Chris Petrini has never started a game on the mound in three seasons pitching in the Orioles' minor leagues, but after putting up more solid numbers again in 2012, maybe he's now starting to make a nice impression on the team brass.
The 25-year-old lefty has been overlooked at times because he was not drafted and spent five seasons in college at the University of California. He took a redshirt season in 2007 after Tommy John surgery.
Signed as a non-drafted free agent in June 2010 by scout James Keller after his senior season with the Golden Bears, Petrini is 12-9 with a 2.33 ERA in three years on the O's farm. Over 177 2/3 innings, he has given up just 134 hits with 71 walks, 191 strikeouts and a .209 batting average against.
"It's not the kind of stuff where you say, 'Wow, this is electric stuff,' but you look at how he performs," said Orioles director of pitching development Rick Peterson "He has great competitive intelligence and he understands the art of pitching. His numbers clearly show that.
"He has great mound presence. The value is beyond what you grade his stuff out because he's not a high-end velocity pitcher. He won't light up the radar gun, but he gets batters back in the dugout quickly."
Petrini was with the Rookie League Gulf Coast League Orioles and Bluefield in 2010, spent most of 2011 with Single-A Frederick and most of last season with Double-A Bowie.
He went 6-3 with a 2.62 ERA for the 2012 Baysox. Over 68 2/3 innings, he allowed 59 hits with 22 walks, 67 strikeouts and a .229 average against.
After last season, he pitched in the Arizona Fall League, going 0-1 with a 7.15 ERA, allowing nine runs over 11 1/3 innings for the Mesa Solar Sox.
"He's in that 90, 91 (mph) range and pitches consistently there," Peterson said. "He can sink the ball and has breaking stuff with nice, late action. He's got some nice off-speed pitches that complement his fastball. But he understands pitching and to work hitters up and down, in and out and he understands where the head of the bat is and how to attack hitters."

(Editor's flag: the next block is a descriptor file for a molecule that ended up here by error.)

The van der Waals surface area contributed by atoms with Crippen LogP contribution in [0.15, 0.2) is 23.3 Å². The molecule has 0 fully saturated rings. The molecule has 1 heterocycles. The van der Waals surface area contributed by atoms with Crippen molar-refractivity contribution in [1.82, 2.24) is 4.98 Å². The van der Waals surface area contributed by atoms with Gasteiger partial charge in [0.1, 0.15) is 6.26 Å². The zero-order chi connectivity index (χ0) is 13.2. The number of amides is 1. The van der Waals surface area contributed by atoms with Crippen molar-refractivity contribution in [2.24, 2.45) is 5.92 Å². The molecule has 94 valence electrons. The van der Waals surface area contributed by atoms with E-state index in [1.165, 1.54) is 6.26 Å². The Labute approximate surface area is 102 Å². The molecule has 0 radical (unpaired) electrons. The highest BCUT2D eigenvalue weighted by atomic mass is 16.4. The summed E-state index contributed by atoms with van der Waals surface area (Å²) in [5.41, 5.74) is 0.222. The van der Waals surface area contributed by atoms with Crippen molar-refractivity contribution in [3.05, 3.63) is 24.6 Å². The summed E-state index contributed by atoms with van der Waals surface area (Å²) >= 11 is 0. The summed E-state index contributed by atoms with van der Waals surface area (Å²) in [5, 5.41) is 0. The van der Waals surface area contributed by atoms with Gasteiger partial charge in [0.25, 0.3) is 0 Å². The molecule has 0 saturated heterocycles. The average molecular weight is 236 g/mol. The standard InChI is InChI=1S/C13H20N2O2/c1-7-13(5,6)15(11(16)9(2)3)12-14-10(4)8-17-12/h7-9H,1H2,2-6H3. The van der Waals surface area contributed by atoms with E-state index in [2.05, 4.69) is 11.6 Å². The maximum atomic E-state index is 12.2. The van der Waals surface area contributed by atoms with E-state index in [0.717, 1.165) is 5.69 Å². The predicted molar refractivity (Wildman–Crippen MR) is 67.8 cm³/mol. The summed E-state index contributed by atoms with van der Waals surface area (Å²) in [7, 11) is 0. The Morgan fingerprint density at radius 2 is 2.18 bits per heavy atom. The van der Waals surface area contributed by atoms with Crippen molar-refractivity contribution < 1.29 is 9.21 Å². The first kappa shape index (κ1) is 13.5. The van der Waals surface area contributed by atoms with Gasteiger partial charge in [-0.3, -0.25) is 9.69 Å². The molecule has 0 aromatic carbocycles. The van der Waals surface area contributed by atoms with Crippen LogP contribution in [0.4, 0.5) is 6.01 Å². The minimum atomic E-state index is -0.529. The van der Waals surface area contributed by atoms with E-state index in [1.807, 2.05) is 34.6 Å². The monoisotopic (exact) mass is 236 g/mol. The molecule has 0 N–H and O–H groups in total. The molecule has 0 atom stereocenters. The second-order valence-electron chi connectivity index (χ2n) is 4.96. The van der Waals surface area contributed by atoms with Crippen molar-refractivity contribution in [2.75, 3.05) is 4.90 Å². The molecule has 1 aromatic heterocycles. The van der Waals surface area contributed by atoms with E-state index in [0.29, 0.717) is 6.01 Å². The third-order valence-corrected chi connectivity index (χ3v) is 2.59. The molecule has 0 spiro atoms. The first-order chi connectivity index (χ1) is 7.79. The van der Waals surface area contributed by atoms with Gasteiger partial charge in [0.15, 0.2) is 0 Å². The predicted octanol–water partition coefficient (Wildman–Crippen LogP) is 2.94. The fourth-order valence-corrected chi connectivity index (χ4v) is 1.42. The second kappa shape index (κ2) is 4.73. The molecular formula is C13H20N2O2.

Petrini was a multiple-inning reliever for Bowie, and would usually pitch at least two innings and sometimes even four. That was by design.
"That is part of our philosophy in developing pitchers. You want to take some of your best assets and get them as many innings as you can. We are not looking for 60-70 appearances at the minor league level. It's not that he couldn't come in to get lefties or pitch back-to-back days, but our philosophy is get him multiple innings," Peterson said.
With Frederick in 2011, lefty batters hit just .125 off him and right-handed batters hit .238. Last year at Bowie, lefties hit .203 off Petrini and righties hit .237.
He doesn't make many of those top prospects lists, but his continued progress up the O's minor league ladder, Peterson said, could possibly get him a major league shot in the next season or two.
"I think so, without question. You never have enough left-handers in your organization. That's a commodity, a major asset. Everyone is always looking for lefties and Chris gets righties out too."
The native of San Bruno, Calif., has made a steady rise on the O's farm, even if its one that has often flown under the radar.
Will he remain in the bullpen during this coming season?
"As of right now. But you can't totally rule out (starting). This will be a telltale year for him. When you perform at Double-A, now can he make that next transition?" Peterson said.
The series contiues: This is the third installment in our offseason look at pitching prospects on the O's farm. If you missed it earlier, I wrote about Josh Hader and Eduardo Rodriguez earlier.